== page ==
When possible I avoid paying by cash and use contactless payments as much as I can, especially as of late. However, some outlets won't take card payments so cash exchange is inevitable.
I am worried about the potential that coronaviruses may have to survive for relatively long periods of time (days) on banknotes. Obviously I am thinking specifically about the COVID-19 infection given its current quasi-pandemic status but, despite the many news articles, I do not believe there are studies that have zeroed in on it yet.
I have found the following studies:
- Survival of Influenza Virus on Banknotes
- Paper Money and Coins as Potential Vectors of Transmissible Disease
- Persistence of coronaviruses on inanimate surfaces and their inactivation with biocidal agents
- Filthy lucre: A metagenomic pilot study of microbes found on circulating currency in New York City
The first is a study about influenza viruses and not coronaviruses.
The second article mentions coronaviruses only once but they are not the subject of the study.
The third study is recent (mentions SARS-CoV-2) and is about coronaviruses, but it deals with other inanimate surfaces, especially stainless steel, and does not mention money or banknotes.
The fourth study is a pilot, which deals specifically with banknotes (US dollars) but, since both samples in the study returned a low viral count ("In both sets the number of archaeal and viral sequences detected was low (< 1%), and were not analyzed further.") they did not drill down into specifics.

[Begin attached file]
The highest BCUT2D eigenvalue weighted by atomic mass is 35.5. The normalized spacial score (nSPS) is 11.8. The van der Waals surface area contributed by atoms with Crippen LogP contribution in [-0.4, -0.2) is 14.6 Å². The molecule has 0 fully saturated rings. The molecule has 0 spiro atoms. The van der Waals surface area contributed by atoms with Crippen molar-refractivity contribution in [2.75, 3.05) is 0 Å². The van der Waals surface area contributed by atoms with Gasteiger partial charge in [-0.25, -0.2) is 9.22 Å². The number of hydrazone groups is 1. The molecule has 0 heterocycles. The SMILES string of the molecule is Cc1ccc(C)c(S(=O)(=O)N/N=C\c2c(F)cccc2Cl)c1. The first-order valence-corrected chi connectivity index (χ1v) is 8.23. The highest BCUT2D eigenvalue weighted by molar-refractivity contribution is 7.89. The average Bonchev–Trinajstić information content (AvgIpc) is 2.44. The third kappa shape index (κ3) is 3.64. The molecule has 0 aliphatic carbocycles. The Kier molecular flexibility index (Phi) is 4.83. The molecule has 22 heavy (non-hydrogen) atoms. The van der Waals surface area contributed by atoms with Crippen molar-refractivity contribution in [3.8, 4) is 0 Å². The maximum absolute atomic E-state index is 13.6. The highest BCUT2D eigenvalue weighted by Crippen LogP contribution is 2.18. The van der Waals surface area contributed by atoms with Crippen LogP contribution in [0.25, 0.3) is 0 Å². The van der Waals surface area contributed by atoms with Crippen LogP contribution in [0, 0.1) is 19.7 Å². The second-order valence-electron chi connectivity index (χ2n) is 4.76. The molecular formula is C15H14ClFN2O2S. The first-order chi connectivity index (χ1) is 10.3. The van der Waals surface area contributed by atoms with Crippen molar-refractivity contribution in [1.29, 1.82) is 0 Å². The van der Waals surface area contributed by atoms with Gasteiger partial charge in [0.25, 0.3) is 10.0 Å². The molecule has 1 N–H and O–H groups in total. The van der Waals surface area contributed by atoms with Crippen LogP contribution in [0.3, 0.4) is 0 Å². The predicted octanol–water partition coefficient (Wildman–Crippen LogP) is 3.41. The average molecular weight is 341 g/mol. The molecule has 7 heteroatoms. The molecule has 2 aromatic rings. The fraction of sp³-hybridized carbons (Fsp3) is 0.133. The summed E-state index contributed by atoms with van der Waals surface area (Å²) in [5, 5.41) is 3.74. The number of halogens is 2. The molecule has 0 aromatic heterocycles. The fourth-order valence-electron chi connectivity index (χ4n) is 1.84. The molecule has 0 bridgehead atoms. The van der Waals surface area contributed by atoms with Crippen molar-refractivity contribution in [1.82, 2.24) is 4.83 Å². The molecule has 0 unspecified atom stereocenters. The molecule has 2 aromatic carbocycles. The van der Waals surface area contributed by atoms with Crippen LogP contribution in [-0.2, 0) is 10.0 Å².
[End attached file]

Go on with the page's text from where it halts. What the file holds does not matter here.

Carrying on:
I am more worried about paper money and less worried about coins, as coins can easily be wiped with a disinfectant which can effectively kill viruses.
The specific question I have:
Can coronaviruses survive in sufficient concentration (sufficient means enough to enable it to reach the respiratory tract via finger contamination) on banknotes, and for how long?
I am not looking for news articles, even if they come from reputable sources (such as The Guardian, BBC, CNN, etc.). I am after studies that demonstrate virus survival rates.